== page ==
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Alzheimer's Disease

Can Alzheimer's disease be prevented?

Alzheimer's Disease

Can Alzheimer's disease be prevented?

Researchers studying Alzheimer's disease have identified several avenues that could help prevent or, more accurately, delay the progression of the disease. The studies conducted emphasise the connection between cognitive disorders like Alzheimer's and certain risk factors, such as cardiovascular problems, smoking, a sedentary lifestyle or poor eating habits. Preventing and identifying the early signs of a neurodegenerative disease is crucial as any neurons lost will be lost permanently and preventing the mass destruction of these neurons is essential, as their destruction is responsible for rapidly worsening clinical deficits.

The importance of early clinical-biological diagnosis.

Neuropsychological tests

are good indicators.

MRI (magnetic resonance imaging)

measures hippocampal atrophy. Hippocampal atrophy is often one of the first signs of Alzheimer's disease. It is this atrophy that causes the memory loss and disorientation characteristic of the disease. The hippocampus is a biomarker because it is one of the markers of the disease in its early stages.

An FDG (fluorodesoxyglucose) PET scan

(positron emission tomography) shows the deficient brain areas.

Lab results

show changes in levels of TAU and amyloid proteins in the CSF (cerebrospinal fluid), which are implicated in brain degeneration.

Preventative measures

Today there are 2 preventative measures available:

  • Brain stimulation which, thanks to neuronal plasticity, can create new synapses and thus more or less compensate for those destroyed.

Learn and practise a stimulating activity.

These activities are said to have a protective effect on the development of the disease by playing on the permanent adaptability of our brain to compensate for the function of lost neurons.

Have an active social life.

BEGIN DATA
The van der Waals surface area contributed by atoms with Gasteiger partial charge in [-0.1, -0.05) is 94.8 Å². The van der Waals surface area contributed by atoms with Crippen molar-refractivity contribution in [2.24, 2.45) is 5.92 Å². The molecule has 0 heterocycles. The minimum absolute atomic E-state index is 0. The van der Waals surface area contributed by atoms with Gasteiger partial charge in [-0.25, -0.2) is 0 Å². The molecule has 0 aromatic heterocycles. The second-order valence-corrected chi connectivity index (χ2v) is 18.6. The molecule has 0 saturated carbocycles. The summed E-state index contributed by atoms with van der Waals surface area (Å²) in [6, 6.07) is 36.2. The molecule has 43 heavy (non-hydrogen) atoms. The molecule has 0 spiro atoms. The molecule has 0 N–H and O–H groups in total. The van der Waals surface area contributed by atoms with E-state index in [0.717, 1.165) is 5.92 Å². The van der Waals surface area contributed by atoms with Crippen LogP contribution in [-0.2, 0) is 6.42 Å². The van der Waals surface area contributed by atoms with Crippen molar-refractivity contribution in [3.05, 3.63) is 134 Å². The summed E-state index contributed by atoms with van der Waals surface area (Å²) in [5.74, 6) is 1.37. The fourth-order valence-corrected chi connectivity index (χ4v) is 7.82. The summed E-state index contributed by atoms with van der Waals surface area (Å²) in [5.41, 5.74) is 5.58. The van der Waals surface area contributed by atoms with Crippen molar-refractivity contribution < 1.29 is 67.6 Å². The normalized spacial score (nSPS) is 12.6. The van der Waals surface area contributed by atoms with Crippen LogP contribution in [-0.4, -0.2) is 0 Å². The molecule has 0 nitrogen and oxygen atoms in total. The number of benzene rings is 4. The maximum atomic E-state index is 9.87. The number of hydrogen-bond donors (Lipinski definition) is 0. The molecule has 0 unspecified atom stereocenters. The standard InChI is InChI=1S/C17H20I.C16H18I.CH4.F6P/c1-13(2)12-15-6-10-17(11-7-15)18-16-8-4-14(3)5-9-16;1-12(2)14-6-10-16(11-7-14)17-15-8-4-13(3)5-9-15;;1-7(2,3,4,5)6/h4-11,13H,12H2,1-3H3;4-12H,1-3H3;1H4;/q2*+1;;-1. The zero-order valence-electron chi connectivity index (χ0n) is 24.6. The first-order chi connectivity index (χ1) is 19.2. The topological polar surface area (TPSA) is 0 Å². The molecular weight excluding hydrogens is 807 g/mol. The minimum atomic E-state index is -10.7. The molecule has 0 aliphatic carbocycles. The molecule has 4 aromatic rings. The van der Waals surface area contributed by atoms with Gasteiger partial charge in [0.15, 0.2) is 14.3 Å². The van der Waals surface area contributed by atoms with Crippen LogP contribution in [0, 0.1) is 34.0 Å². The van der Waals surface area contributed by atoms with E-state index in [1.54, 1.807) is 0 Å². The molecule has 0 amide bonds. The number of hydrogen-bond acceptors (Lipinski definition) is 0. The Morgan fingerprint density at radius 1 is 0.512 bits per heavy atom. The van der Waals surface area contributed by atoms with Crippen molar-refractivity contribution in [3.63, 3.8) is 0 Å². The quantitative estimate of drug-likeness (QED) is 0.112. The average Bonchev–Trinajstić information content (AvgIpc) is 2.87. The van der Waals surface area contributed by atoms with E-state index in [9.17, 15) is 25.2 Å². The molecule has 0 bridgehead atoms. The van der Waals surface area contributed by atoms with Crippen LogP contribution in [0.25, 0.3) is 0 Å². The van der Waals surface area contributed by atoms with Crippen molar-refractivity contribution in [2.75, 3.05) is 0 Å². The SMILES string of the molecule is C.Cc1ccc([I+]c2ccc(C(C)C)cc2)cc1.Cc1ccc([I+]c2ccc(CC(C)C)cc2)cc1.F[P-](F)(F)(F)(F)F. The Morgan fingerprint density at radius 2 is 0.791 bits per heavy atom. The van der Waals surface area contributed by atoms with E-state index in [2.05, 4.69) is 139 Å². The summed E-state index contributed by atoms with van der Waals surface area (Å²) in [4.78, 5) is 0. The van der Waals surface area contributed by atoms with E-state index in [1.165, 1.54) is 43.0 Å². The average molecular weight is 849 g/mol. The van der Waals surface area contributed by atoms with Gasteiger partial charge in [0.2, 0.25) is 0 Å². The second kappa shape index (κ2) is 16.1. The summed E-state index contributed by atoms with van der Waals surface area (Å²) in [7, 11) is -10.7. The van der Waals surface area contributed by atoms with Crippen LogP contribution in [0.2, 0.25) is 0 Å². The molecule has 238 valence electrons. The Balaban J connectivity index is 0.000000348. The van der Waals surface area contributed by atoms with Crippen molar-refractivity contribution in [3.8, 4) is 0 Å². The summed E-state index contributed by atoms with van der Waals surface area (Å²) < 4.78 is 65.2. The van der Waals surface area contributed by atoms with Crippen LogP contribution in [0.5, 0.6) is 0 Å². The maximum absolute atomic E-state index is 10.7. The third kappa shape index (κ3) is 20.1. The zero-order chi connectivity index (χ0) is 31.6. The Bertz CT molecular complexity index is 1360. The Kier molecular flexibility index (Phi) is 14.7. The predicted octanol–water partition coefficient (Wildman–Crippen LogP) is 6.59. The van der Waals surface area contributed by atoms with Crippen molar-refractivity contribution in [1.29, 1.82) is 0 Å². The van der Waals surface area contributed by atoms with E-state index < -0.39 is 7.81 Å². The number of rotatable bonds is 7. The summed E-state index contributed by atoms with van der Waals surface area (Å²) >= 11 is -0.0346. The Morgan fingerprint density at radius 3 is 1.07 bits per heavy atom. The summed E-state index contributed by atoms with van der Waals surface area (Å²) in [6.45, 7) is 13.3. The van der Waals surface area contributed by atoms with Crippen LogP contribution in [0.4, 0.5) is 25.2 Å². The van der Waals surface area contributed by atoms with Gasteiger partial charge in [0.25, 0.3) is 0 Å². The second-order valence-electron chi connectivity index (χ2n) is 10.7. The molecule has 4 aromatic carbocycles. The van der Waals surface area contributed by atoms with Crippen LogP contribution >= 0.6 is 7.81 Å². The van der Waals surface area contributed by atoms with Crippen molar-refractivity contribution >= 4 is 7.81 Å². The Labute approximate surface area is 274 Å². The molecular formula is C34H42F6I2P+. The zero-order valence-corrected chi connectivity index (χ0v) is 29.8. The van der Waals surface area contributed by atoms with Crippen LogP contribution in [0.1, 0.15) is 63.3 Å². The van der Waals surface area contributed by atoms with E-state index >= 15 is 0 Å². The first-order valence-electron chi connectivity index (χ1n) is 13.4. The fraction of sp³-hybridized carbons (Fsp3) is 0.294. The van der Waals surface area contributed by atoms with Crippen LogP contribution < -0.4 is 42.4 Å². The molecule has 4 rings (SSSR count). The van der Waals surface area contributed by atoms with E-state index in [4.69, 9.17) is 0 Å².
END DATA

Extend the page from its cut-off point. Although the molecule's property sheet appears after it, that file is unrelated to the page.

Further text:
Social ties are thought to stimulate the development of a dense neural network that can compensate for the damage caused by Alzheimer's disease for longer.

Protect the brain from external aggressions,

shocks and traumas, but also from substances toxic to our neurons, which can circulate in our body;

Take care of your body.

particularly through diet and lifestyle habits

Maintaining and caring for your body

  • Vascular protection: As is well known, this consists of controlling diabetes, hypertension and hyperlipidaemia, a Mediterranean diet and physical activity.

Take care of your heart.

Regularly consult your doctor to have your blood pressure checked and blood tests carried out so as to detect and treat any disease as early as possible.


Regular physical activity stimulates blood circulation, including in the brain. Recent scientific studies have shown that intense physical exercise (30 minutes a day) stimulates the formation of new neurons throughout life.

Eat healthily.

Healthy eating habits and maintaining a normal body mass index (BMI) are said to reduce significantly the risk of developing Alzheimer's disease. A balanced diet with plenty of fruit and vegetables is recommended, as the latter are rich in antioxidants and help to ²combat the production of excess free radicals which are toxic to neurons.

Get enough sleep.

Lack of sleep or sleep apnoea can lead to problems with concentration or memory. Moreover, it is during sleep that the brain rids itself of waste, notably amyloid-beta proteins.


high blood pressure, cardiac rhythm disorders, high cholesterol and control diabetes.